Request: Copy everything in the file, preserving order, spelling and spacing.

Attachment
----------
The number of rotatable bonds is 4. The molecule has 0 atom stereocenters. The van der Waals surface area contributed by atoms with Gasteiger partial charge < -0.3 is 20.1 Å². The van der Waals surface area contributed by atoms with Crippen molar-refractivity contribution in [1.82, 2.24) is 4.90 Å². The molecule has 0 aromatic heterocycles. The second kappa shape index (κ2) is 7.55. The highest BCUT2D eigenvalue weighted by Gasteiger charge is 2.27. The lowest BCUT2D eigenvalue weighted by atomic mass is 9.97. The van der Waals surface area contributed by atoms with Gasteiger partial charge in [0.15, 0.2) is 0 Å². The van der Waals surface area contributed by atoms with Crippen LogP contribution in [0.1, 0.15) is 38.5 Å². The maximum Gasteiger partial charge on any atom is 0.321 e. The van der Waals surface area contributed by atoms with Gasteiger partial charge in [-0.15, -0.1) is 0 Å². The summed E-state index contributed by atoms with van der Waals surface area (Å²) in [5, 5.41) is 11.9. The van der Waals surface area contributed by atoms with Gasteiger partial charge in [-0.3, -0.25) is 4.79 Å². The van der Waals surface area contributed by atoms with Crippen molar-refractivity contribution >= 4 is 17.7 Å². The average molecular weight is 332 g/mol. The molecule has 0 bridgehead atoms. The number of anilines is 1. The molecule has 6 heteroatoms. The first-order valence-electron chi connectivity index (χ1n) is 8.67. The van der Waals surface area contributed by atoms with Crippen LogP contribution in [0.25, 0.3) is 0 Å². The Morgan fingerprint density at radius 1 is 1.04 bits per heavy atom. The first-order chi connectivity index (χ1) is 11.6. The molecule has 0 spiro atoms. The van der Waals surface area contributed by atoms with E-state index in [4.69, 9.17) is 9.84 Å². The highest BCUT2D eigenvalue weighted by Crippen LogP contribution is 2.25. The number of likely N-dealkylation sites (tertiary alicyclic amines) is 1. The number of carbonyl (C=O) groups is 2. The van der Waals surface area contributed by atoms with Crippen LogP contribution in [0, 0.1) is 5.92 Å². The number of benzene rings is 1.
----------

The number of rotatable bonds is 4. The molecule has 0 atom stereocenters. The van der Waals surface area contributed by atoms with Gasteiger partial charge < -0.3 is 20.1 Å². The van der Waals surface area contributed by atoms with Crippen molar-refractivity contribution in [1.82, 2.24) is 4.90 Å². The molecule has 0 aromatic heterocycles. The second kappa shape index (κ2) is 7.55. The highest BCUT2D eigenvalue weighted by Gasteiger charge is 2.27. The lowest BCUT2D eigenvalue weighted by atomic mass is 9.97. The van der Waals surface area contributed by atoms with Gasteiger partial charge in [0.15, 0.2) is 0 Å². The van der Waals surface area contributed by atoms with Crippen LogP contribution in [0.1, 0.15) is 38.5 Å². The maximum Gasteiger partial charge on any atom is 0.321 e. The van der Waals surface area contributed by atoms with Gasteiger partial charge in [-0.15, -0.1) is 0 Å². The summed E-state index contributed by atoms with van der Waals surface area (Å²) in [5, 5.41) is 11.9. The van der Waals surface area contributed by atoms with Gasteiger partial charge in [-0.3, -0.25) is 4.79 Å². The van der Waals surface area contributed by atoms with Crippen molar-refractivity contribution >= 4 is 17.7 Å². The average molecular weight is 332 g/mol. The molecule has 0 bridgehead atoms. The number of anilines is 1. The molecule has 6 heteroatoms. The first-order valence-electron chi connectivity index (χ1n) is 8.67. The van der Waals surface area contributed by atoms with Crippen LogP contribution in [0.25, 0.3) is 0 Å². The Morgan fingerprint density at radius 1 is 1.04 bits per heavy atom. The first-order chi connectivity index (χ1) is 11.6. The molecule has 0 spiro atoms. The van der Waals surface area contributed by atoms with E-state index in [4.69, 9.17) is 9.84 Å². The highest BCUT2D eigenvalue weighted by Crippen LogP contribution is 2.25. The number of likely N-dealkylation sites (tertiary alicyclic amines) is 1. The number of carbonyl (C=O) groups is 2. The van der Waals surface area contributed by atoms with Crippen LogP contribution in [0, 0.1) is 5.92 Å². The number of benzene rings is 1.